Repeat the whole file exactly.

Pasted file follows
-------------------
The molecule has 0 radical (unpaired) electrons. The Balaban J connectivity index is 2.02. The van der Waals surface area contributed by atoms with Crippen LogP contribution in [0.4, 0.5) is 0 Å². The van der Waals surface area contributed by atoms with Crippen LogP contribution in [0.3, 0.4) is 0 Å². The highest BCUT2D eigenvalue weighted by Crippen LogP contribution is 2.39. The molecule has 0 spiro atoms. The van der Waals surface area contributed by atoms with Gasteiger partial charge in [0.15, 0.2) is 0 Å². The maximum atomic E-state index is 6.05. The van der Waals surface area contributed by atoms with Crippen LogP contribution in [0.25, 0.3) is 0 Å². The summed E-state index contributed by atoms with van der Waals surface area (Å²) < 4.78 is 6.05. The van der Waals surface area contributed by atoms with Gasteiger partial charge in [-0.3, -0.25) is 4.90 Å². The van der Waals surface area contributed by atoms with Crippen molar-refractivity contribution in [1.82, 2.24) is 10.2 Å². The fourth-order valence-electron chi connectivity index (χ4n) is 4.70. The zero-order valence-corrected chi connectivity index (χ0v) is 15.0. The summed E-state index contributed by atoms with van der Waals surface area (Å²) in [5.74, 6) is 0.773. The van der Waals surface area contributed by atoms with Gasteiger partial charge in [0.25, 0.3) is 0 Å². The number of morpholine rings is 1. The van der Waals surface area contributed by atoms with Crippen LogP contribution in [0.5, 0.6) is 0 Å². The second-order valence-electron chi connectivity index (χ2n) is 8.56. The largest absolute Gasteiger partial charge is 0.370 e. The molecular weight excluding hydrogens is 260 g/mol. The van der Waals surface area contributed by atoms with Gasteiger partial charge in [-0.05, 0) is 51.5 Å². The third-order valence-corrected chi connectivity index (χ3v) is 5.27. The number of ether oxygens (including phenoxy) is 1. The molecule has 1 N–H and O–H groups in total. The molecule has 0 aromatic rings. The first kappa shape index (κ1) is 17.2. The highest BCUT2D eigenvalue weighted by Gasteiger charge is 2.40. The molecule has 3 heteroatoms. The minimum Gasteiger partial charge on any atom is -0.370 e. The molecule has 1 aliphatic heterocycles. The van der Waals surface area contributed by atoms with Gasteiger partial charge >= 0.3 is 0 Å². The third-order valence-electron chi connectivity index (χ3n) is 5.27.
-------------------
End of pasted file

The molecule has 0 radical (unpaired) electrons. The Balaban J connectivity index is 2.02. The van der Waals surface area contributed by atoms with Crippen LogP contribution in [0.4, 0.5) is 0 Å². The van der Waals surface area contributed by atoms with Crippen LogP contribution in [0.3, 0.4) is 0 Å². The highest BCUT2D eigenvalue weighted by Crippen LogP contribution is 2.39. The molecule has 0 spiro atoms. The van der Waals surface area contributed by atoms with Gasteiger partial charge in [0.15, 0.2) is 0 Å². The maximum atomic E-state index is 6.05. The van der Waals surface area contributed by atoms with Crippen LogP contribution in [0.25, 0.3) is 0 Å². The summed E-state index contributed by atoms with van der Waals surface area (Å²) < 4.78 is 6.05. The van der Waals surface area contributed by atoms with Gasteiger partial charge in [-0.3, -0.25) is 4.90 Å². The van der Waals surface area contributed by atoms with Crippen molar-refractivity contribution in [1.82, 2.24) is 10.2 Å². The fourth-order valence-electron chi connectivity index (χ4n) is 4.70. The zero-order valence-corrected chi connectivity index (χ0v) is 15.0. The summed E-state index contributed by atoms with van der Waals surface area (Å²) in [5.74, 6) is 0.773. The van der Waals surface area contributed by atoms with Gasteiger partial charge in [0.25, 0.3) is 0 Å². The number of morpholine rings is 1. The van der Waals surface area contributed by atoms with Crippen LogP contribution in [0.5, 0.6) is 0 Å². The second-order valence-electron chi connectivity index (χ2n) is 8.56. The largest absolute Gasteiger partial charge is 0.370 e. The molecular weight excluding hydrogens is 260 g/mol. The van der Waals surface area contributed by atoms with Gasteiger partial charge in [-0.05, 0) is 51.5 Å². The third-order valence-corrected chi connectivity index (χ3v) is 5.27. The number of ether oxygens (including phenoxy) is 1. The molecule has 1 N–H and O–H groups in total. The molecule has 0 aromatic rings. The first kappa shape index (κ1) is 17.2. The highest BCUT2D eigenvalue weighted by Gasteiger charge is 2.40. The molecule has 3 heteroatoms. The minimum Gasteiger partial charge on any atom is -0.370 e. The molecule has 1 aliphatic heterocycles. The van der Waals surface area contributed by atoms with Gasteiger partial charge >= 0.3 is 0 Å². The third-order valence-electron chi connectivity index (χ3n) is 5.27.